A recipe for a traditional Norwegian dessert recipe
found on New Scandinavian Cooking
Andreas Viestad writes: Melkeringe is a sour milk product, which is similar in consistency to pannacotta. In the olden days, melkeringe was made immediately after the cows had been milked, using strained milk which had not had time to cool down. It was poured into a milk ring which was a round, low, wooden container.
It was then set aside to sour at room temperature for approx. 24 hours. At the end of the souring process, the container was chilled at a lower temperature until it was served. It is now more common to make melkeringe using the method I have employed here, i.e. by adding a bacterial culture to the milk.
3 cups (7.5 dl) milk
1 cup (2.5 dl) cultured milk *
4 tbs. sugar
4 slices of honey cakes
* To make 1 cup (250 ml) soured milk for baking or desserts, use 1 tbsp (15 mL) vinegar or lemon juice and enough milk to equal 1 cup (250 ml). Stir and let stand for 5 minutes before using. This will give the right amount of acidity for the recipe.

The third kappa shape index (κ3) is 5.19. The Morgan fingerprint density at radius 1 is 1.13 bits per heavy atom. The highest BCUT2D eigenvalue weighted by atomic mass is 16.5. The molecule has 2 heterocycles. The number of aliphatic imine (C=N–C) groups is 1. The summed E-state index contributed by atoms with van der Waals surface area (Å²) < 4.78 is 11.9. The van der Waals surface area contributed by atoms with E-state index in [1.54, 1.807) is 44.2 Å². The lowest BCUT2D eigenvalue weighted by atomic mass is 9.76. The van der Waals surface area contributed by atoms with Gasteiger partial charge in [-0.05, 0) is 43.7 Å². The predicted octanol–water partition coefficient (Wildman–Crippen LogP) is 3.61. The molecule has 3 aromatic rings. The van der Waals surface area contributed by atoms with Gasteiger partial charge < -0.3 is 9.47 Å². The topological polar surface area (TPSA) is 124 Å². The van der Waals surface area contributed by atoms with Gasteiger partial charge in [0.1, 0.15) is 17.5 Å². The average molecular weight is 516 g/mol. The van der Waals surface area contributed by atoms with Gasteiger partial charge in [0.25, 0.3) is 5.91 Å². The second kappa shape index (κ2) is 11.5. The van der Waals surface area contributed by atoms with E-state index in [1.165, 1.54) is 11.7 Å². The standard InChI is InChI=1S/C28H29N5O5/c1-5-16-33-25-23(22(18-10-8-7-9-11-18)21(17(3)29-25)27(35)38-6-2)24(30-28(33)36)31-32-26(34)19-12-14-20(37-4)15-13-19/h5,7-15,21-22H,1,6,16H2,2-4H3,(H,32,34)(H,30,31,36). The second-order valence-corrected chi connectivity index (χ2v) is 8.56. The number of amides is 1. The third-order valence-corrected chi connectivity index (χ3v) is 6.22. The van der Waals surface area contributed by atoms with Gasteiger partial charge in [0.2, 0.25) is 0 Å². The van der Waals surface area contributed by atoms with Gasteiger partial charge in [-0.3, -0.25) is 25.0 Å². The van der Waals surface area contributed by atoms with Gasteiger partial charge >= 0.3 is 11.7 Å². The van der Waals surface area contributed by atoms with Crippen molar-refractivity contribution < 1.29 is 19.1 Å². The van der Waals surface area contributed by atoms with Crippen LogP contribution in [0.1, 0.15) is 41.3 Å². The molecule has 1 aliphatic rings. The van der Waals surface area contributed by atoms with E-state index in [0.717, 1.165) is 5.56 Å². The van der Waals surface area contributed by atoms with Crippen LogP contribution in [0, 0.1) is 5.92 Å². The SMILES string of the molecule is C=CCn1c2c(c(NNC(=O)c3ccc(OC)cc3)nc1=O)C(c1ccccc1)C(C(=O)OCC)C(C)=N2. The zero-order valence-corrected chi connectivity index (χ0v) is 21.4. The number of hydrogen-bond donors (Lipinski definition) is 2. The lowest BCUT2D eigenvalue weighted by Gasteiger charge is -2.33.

Heat up the milk and sugar to just below boiling point and cool the mixture to around 80 Fahrenheit (25 Celsius). Whisk in the cultured milk. Pour the mixture into glasses and leave them to stand at room temperature for 1-2 days. Cool the milkeringe and serve it with the crushed honey cookies and plums.